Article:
If the UK leaves the EU without a deal, you may need to get an International Driving Permit (IDP) to be able to drive in Denmark and other EU/EEA countries as a visitor.
There are 3 types of IDP. Check that you have the correct permits covering all countries where you will be driving - you may need more than one IDP. For full information, check this guidance page.
You should also check guidance on driving in the EU after Brexit for information on other additional documents you may need to carry.
If you’re living in Denmark, check the Living in Guide for information on requirements for residents.
Road conditions in Denmark are good and driving standards are fairly high. In 2017 there were 183 road deaths in Denmark (source: Department for Transport). This equates to 3.2 road deaths per 100,000 of the population and compares to the UK average of 2.8 road deaths per 100,000 of population in 2017.
Always wear seatbelts. You must drive with dipped headlights at all times and they should be masked with special European opaque material available from most garages in the UK and Ireland. It is now law in Denmark to indicate before changing lanes on a motorway. You should carry a warning triangle in case of breakdowns.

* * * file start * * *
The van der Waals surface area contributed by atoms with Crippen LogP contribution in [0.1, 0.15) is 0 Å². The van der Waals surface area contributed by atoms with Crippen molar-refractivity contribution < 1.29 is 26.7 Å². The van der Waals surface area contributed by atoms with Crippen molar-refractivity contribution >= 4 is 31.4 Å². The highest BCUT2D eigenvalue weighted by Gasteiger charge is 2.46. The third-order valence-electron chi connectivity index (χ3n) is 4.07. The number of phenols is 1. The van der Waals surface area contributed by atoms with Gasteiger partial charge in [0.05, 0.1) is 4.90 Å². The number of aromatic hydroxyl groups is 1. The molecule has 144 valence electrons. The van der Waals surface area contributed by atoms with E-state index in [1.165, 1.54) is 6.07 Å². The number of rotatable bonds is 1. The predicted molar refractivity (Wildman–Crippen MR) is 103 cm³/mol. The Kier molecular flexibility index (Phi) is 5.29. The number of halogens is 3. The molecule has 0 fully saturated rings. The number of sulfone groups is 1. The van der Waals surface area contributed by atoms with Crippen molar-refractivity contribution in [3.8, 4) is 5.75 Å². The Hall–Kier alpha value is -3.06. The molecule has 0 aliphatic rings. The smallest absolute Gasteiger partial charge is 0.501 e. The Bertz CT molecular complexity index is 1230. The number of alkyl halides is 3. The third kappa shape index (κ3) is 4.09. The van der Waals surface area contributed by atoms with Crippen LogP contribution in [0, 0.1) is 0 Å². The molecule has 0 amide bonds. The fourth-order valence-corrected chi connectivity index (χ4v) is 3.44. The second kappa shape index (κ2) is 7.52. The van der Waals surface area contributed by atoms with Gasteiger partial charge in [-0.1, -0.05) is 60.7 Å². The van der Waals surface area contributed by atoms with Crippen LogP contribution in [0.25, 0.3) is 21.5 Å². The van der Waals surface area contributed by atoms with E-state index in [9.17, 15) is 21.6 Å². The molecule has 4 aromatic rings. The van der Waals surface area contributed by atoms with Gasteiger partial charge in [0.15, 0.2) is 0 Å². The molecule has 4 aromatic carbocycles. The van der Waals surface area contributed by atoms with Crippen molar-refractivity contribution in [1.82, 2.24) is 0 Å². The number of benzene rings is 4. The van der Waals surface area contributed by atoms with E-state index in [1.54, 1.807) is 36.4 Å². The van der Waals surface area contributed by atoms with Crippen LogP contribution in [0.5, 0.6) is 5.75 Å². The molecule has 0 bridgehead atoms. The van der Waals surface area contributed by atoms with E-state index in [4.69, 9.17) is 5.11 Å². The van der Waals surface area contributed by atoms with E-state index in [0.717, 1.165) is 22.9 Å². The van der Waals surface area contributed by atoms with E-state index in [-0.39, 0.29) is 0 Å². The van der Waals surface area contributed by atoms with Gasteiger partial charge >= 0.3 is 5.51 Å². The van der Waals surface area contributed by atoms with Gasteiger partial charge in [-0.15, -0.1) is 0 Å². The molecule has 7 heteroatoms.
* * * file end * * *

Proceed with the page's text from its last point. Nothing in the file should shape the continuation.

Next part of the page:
Driving offences committed in Denmark may be reported to the UK authorities. Sanctions for speeding have become tougher. Those caught driving 100 kmh in a 50 kmh zone or past road works with a 50 kmh restriction may immediately lose their licence.
You must give due consideration to the many cyclists present in Danish cities. Cyclists often have the right of way. It is particularly important that you check cycle lanes before turning right. See the European Commission,AA and RAC guides on driving in Denmark.
You should check carefully whether any offers of employment for asphalting or seasonal work are genuine, as there have been examples of people being misled.
Terrorists are likely to try to carry out attacks in Denmark. Attacks could be indiscriminate, including in places frequented by foreigners.